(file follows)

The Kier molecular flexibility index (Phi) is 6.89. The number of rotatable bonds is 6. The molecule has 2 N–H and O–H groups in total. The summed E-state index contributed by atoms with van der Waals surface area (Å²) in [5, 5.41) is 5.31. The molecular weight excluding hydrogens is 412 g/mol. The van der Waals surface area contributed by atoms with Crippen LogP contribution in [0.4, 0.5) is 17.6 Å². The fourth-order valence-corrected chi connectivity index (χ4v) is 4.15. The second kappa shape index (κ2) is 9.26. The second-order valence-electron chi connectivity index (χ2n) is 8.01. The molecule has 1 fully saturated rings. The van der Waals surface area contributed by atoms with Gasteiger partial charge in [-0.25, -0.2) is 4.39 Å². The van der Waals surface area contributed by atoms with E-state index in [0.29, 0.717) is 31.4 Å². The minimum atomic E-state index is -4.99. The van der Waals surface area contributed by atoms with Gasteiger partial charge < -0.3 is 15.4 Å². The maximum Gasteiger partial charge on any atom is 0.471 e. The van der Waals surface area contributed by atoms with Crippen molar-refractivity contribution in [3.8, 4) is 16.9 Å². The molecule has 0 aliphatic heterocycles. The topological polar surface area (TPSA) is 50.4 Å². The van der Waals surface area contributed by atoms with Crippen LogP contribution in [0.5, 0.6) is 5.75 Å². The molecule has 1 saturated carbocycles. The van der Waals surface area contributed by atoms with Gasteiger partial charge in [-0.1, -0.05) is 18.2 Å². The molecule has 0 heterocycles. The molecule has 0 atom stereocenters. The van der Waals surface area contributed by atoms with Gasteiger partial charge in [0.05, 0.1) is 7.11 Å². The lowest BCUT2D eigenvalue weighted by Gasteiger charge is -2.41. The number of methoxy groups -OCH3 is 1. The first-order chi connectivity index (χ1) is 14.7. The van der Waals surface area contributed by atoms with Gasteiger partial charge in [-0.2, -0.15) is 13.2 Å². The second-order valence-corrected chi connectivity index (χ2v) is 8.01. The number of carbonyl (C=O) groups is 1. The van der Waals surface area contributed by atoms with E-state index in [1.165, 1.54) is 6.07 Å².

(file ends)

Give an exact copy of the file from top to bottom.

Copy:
The Kier molecular flexibility index (Phi) is 6.89. The number of rotatable bonds is 6. The molecule has 2 N–H and O–H groups in total. The summed E-state index contributed by atoms with van der Waals surface area (Å²) in [5, 5.41) is 5.31. The molecular weight excluding hydrogens is 412 g/mol. The van der Waals surface area contributed by atoms with Crippen LogP contribution in [0.4, 0.5) is 17.6 Å². The fourth-order valence-corrected chi connectivity index (χ4v) is 4.15. The second kappa shape index (κ2) is 9.26. The second-order valence-electron chi connectivity index (χ2n) is 8.01. The molecule has 1 fully saturated rings. The van der Waals surface area contributed by atoms with Gasteiger partial charge in [-0.25, -0.2) is 4.39 Å². The van der Waals surface area contributed by atoms with E-state index in [0.29, 0.717) is 31.4 Å². The minimum atomic E-state index is -4.99. The van der Waals surface area contributed by atoms with Gasteiger partial charge < -0.3 is 15.4 Å². The maximum Gasteiger partial charge on any atom is 0.471 e. The van der Waals surface area contributed by atoms with Crippen molar-refractivity contribution in [3.8, 4) is 16.9 Å². The molecule has 0 aliphatic heterocycles. The topological polar surface area (TPSA) is 50.4 Å². The van der Waals surface area contributed by atoms with Crippen LogP contribution in [0.5, 0.6) is 5.75 Å². The molecule has 1 saturated carbocycles. The van der Waals surface area contributed by atoms with Gasteiger partial charge in [-0.1, -0.05) is 18.2 Å². The molecule has 0 heterocycles. The molecule has 0 atom stereocenters. The van der Waals surface area contributed by atoms with Gasteiger partial charge in [0.05, 0.1) is 7.11 Å². The lowest BCUT2D eigenvalue weighted by Gasteiger charge is -2.41. The number of methoxy groups -OCH3 is 1. The first-order chi connectivity index (χ1) is 14.7. The van der Waals surface area contributed by atoms with Gasteiger partial charge in [-0.2, -0.15) is 13.2 Å². The second-order valence-corrected chi connectivity index (χ2v) is 8.01. The number of carbonyl (C=O) groups is 1. The van der Waals surface area contributed by atoms with E-state index in [1.165, 1.54) is 6.07 Å².